[ … Greyish blue to the edges of our field of vision; a light streak above the horizon, beneath a sky filled with lowlying clouds; from the left, a neatly wooded point makes its way into the image, a green meadow, a stretch of asphalt that ends at the sheer edge of the low cliff — the Langelandsbelt stretches out peacefully before us. The surface of the sea is indifferent to history’s upheavals. The wake of the Soviet freighter that crossed through the shipping lane between the Danish islands of Langeland and Lolland in the spring of 1962 disappeared within a few minutes. The diplomatic waves stirred up by the ship and its cargo — Cuba-bound medium- and intermediate-range missiles and parts for constructing launching pads — had a much longer-lasting effect and nearly caused World War III.
Along with Øresund, the Langelandsbelt is the primary gateway to the Baltic Sea: ships destined for ports from Gdańsk to St Petersburg and those leaving the Baltic Sea pass through this strait — except for those passing through the Kiel Canal. Since the 1950s, NATO had been operating a small base here for the surveillance of the shipping lane, and it was suddenly thrust into the strategic centre of world politics in the year of the Cuban Missile Crisis. From here, the increase in Soviet shipping was registered with suspicion, and it was from here, in October of 1962, that a radio signal reported a transport ship’s change of course, confirming Khrushchev’s backing down in the confrontation and ending the crisis. …]
The Langelandsbelt was only one of the stations on Robert Schlotter’s journey for his work “Beyond Cold War”. A quarter of a century after the opening of the Berlin Wall and the fall of the Iron Curtain, he sought out locations along the former demarcation line between the two most powerful military alliances in human history: the front line, where NATO and the Warsaw Pact had faced off opposite one another and which ran through the middle of Europe — from the Arctic Ocean to the Black Sea. The series is not the report of an expedition and not a travel narrative with a point of origin, a destination and encounters along the way; the images have not been placed in chronological order. On the contrary, it is a series of isolated fade-ins: the photographic gaze does not wander along the border, instead, it seems to cross it repeatedly, although it always remains unclear whether, at any given moment, we are looking in the direction of Moscow or Washington, whether to the East or to the West.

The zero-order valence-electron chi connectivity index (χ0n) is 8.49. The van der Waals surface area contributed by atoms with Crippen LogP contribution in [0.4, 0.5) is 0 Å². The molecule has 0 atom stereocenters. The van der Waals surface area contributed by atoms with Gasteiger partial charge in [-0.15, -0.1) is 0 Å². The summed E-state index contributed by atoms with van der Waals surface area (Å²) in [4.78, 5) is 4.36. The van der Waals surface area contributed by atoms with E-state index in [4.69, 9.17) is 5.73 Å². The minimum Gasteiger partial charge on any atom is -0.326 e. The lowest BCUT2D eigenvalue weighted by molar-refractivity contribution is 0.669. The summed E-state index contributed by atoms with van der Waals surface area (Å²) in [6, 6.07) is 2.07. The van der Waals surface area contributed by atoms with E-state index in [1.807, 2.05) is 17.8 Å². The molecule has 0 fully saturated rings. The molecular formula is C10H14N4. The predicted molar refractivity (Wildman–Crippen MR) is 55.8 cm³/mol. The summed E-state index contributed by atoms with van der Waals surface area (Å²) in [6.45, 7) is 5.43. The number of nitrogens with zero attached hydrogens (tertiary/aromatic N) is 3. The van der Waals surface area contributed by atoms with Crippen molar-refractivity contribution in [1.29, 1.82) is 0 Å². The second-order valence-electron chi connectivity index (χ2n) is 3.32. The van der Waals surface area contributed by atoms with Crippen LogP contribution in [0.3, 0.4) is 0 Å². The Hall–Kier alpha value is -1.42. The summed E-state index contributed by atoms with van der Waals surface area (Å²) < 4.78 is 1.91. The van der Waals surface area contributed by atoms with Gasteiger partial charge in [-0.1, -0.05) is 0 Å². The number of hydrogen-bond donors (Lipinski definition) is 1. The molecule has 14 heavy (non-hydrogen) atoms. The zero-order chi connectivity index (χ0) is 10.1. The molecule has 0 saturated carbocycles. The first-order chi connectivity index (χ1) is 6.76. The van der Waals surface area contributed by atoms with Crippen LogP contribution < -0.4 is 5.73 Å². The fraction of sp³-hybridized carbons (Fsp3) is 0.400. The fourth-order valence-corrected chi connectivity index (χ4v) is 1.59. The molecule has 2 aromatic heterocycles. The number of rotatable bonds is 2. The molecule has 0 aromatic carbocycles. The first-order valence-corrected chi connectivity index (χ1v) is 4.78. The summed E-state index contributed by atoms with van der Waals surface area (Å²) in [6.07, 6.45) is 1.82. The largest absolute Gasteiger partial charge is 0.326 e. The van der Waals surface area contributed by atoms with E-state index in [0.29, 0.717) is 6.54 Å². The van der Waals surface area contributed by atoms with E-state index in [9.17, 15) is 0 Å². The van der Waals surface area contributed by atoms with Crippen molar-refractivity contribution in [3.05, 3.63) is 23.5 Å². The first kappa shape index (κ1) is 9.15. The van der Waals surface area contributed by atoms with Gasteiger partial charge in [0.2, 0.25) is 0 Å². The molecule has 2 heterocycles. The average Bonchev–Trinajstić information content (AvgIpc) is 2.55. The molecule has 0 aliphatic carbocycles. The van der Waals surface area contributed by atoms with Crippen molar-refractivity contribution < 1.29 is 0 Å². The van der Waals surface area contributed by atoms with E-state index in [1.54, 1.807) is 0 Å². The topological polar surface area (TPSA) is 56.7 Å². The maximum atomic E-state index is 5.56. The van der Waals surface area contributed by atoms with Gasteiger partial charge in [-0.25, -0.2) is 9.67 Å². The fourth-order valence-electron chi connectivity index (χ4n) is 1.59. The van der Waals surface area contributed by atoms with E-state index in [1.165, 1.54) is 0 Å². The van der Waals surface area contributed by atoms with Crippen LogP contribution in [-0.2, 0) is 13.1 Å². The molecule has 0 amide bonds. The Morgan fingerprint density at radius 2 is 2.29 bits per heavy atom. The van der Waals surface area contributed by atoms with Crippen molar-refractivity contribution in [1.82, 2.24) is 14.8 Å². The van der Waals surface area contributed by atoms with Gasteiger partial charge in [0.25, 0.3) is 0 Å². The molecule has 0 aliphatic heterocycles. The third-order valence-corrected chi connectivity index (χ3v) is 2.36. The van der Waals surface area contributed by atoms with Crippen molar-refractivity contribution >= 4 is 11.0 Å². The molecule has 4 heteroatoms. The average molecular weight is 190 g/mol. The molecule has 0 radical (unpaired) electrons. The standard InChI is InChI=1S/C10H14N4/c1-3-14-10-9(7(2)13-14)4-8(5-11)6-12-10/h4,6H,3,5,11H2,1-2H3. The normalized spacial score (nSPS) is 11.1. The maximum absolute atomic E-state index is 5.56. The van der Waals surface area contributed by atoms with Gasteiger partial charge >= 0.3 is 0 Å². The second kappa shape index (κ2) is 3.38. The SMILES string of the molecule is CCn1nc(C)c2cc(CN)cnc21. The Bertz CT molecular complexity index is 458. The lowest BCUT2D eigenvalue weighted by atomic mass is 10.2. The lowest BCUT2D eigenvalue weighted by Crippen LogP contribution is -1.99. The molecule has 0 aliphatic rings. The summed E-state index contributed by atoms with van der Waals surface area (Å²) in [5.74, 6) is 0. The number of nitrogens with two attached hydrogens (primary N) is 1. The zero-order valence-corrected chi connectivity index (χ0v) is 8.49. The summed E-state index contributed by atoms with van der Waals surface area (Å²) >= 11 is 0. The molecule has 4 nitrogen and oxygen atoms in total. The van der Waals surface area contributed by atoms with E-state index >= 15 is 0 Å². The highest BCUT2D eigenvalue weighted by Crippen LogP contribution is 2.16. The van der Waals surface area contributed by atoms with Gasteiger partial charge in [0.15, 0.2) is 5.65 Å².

In terms of genre categories, these images can be classified as landscape photography. Nonetheless, they only occasionally deal with a heroically or romantically idealised nature, which sits on high above history or reconquers what the small-minded conflicts of humanity had seized for a few decades. The banality of humanity’s everyday life appears too often for that: residential buildings, utilitarian architecture, a fence here and there, a rough track, a paved path. Even when the most characteristic motifs of Romanticism are conjured up — cloudy peaks, the vastness of the sea — the effect of the landscape is at most indifferent; it is always already man-made, never significant on its own account, but always only as a historical site.